Study: homelessness in Western Massachusetts reaches five-year high
HOLYOKE, MA (WGGB/WSHM) - The number of western Massachusetts residents experiencing homelessness has reached a five year high and on Friday, local leaders gathered to discuss the growing problem.
Elected officials on every level of government and across the western Massachusetts community came together for the seventh annual regional gathering of the Western Massachusetts Network to End Homelessness at Holyoke Community College.
“It’s incredibly inspiring the commitment that was in this room today. It’s what gives hope in a very daunting and challenging situation,” said Pamela Schwartz, director of the Western Massachusetts Network to End Homelessness.
Local leaders discussed how they can fight homelessness by addressing issues like the affordable housing crisis after new numbers show western Massachusetts has reached a five-year high when it comes to homelessness. In the most recent “point in time” count, over 3,300 people across the four counties of western Massachusetts were counted as homeless. The figure includes over 2,200 families and over 1,000 individuals. According to the findings, this is higher than the last five years and shows a 24 percent increase from 2021.
As for what lead to this uptick, Schwartz told Western Mass News that post-pandemic strain could be to blame.
“Anyone who is a living on the edge of paying bills in the face of that stress is that much more at risk to fall into homelessness,” Schwartz added.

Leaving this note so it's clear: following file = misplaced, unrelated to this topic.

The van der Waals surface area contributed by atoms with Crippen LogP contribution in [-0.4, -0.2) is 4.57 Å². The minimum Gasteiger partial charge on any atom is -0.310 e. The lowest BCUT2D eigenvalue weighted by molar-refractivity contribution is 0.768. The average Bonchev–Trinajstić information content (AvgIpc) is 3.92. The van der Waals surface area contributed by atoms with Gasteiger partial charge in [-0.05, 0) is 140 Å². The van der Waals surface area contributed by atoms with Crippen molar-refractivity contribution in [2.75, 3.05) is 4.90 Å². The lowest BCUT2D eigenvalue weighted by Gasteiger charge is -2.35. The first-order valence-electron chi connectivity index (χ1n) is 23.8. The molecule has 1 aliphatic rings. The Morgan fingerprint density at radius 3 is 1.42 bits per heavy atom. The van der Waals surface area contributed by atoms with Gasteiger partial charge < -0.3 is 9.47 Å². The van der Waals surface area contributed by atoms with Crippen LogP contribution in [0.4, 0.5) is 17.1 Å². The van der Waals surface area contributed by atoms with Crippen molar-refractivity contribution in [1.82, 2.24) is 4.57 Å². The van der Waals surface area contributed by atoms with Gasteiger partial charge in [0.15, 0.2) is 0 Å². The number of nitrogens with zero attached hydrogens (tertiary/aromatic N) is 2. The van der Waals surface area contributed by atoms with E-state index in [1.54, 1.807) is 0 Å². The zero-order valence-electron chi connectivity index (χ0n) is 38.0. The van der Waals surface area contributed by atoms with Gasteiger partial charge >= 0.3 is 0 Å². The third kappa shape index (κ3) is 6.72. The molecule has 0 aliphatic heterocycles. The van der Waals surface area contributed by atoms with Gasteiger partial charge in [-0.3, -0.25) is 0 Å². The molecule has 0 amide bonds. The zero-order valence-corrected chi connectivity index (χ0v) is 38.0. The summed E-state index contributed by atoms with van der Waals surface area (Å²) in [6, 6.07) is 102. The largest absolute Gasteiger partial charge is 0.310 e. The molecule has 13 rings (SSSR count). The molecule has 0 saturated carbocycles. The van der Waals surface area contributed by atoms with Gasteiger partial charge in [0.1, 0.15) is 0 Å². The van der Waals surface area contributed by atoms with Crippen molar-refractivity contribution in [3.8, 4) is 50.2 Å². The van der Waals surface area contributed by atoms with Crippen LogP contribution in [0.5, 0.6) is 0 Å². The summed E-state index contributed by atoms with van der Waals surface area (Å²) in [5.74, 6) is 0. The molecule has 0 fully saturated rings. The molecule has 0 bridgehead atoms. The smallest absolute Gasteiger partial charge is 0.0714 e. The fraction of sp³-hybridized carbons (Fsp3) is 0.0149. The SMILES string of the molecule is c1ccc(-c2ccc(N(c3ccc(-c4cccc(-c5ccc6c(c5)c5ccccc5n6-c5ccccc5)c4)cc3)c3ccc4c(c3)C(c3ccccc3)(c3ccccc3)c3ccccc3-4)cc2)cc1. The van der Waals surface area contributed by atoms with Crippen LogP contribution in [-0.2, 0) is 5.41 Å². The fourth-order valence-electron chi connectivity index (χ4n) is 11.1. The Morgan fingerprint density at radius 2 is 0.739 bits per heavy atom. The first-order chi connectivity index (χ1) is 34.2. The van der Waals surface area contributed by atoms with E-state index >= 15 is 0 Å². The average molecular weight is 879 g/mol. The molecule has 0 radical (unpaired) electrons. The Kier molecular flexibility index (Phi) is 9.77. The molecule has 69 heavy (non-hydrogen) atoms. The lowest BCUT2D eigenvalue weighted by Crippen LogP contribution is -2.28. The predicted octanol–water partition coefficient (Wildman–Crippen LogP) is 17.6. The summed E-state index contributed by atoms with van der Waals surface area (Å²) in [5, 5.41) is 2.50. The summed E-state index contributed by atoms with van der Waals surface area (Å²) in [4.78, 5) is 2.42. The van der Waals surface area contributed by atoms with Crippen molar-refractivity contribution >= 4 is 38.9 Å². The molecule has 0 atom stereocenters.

She added that the end of the eviction moratorium, along with additional rental assistance and eviction protections during the pandemic, may have led to some negative consequences on the homeless front.
“What we need to do is invest and grow from the trauma of the pandemic experience and implement the policies in a lasting way because we do know works,” Schwartz explained.
As for what some of those solutions, Schwartz noted, “Things like protecting people from evictions while their rental assistance applications are pending. It would be providing a lawyer for people who are facing eviction. Right now, 85 percent of landlords have lawyers when they’re facing eviction, 10 percent of tenants have lawyers. It’s a huge imbalance and unnecessary evictions,” Schwartz said.
Schwartz told us the power of our elected officials working hand-in-hand with those who have lived experiences of homelessness to housing instability have the power to make change.
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